New Marriages, New Families: U.S. Racial and Hispanic Intermarriage
Lee, Sharon M., Edmonston, Barry, Population Bulletin
Multiracial Americans have always been a part of the U.S. population. In colonial times, multiple-race children were born of unions between American Indians, Europeans, and Africans. Early U.S. population censuses included multiple-race categories such as mulatto and "mixed-blood" Indians. The 2000 Census also acknowledged interracial Americans by allowing U.S. residents to choose more than one race, and about 7 million people did so.
Social acceptance of multiple-race Americans and of marriages across racial boundaries has varied over the country's history, but prejudice and discrimination have been constants. The last few decades, however, have witnessed an apparent sea change in Americans' racial attitudes. Many articles on multiracial Americans, interracial couples, and multiracial families appeared in the mass media, some generated by the new 2000 Census option to choose more than one race.1 New surveys of racial attitudes suggested dramatic improvements in American race relations. According to a Gallup poll conducted at the end of 2003, 86 percent of black, 79 percent of Hispanic, and 66 percent of white respondents would accept a child or grandchild marrying someone of a different race.2 The percentage of whites who favored laws against marriages between blacks and whites declined from 35 percent in the 1970s to 10 percent in the 2000s.3 And in another survey conducted in 2003, 77 percent of respondents agreed that it was all right for blacks and whites to date each other.4
Interracial marriage has increased across most racial groups and, although they are still the exception to the norm, these interracial marriages are generating a growing population of multiracial Americans.5 Marriage between Hispanics and non-Hispanics, already quite common, has further contributed to changing racial and ethnic boundaries in America. The shift to allow Americans to identify with more than one race in the 2000 Census was both a reflection of and response to these trends.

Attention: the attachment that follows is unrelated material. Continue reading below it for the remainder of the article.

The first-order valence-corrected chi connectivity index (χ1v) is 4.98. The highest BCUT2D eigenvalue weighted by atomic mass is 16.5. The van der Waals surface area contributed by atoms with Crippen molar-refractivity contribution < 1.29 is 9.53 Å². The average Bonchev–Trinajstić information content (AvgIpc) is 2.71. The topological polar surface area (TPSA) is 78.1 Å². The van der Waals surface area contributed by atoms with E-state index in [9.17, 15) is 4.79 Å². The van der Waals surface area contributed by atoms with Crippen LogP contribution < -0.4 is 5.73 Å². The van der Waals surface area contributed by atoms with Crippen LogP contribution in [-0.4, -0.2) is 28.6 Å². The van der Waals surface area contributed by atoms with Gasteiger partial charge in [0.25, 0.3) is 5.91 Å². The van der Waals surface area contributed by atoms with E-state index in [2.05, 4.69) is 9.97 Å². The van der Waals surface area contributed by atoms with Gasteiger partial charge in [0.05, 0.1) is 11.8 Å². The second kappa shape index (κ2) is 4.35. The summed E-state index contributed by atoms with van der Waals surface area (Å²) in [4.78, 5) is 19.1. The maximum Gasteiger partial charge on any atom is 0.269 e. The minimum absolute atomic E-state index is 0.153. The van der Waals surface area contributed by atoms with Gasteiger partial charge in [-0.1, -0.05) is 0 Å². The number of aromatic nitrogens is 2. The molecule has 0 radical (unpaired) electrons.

Of the 281 million people enumerated in the 2000 Census, more than 2.4 percent, or 7 million people, reported more than one race.6 Several observers believe that these figures underestimate the number of Americans who come from multiracial backgrounds. Some people may not be aware of their multiracial backgrounds, while others choose to identify with just one race even when they are aware of their multiple origins. Many minority advocacy groups advised their members to report only one race (the minority race) in the 2000 Census because these groups feared a loss of political clout if their population total was eroded by people choosing more than one race.7
Parents were less hesitant to report their children as multiracial, reflecting recent increases in racial intermarriages as well as the greater acceptance of multiracial identities. In the 2000 Census, 42 percent of persons who reported more than one race were under age 18, compared with 25 percent of those reporting a single race.8
Significance of Intermarriage
People have a tendency to marry within their social group or to marry someone who is close to them in social status. This tendency is termed homogamy, and intermarriage runs counter to homogamy. Race is just one of many characteristics-including social class, ethnicity, religionthat affect the choice of a spouse; but race has always been a major dividing line in America. In this Population Bulletin, we focus on racial and ethnic intermarriage because such intermarriage is a particularly significant indicator of the assimilation or integration of racial and ethnic minorities.9
People often are identified with racial and ethnic groups that define their social status and restrict their opportunities.10 Easily observed physical characteristics such as skin color and facial features become markers to categorize individuals by race, while cultural traits such as religion and language often distinguish ethnicity. …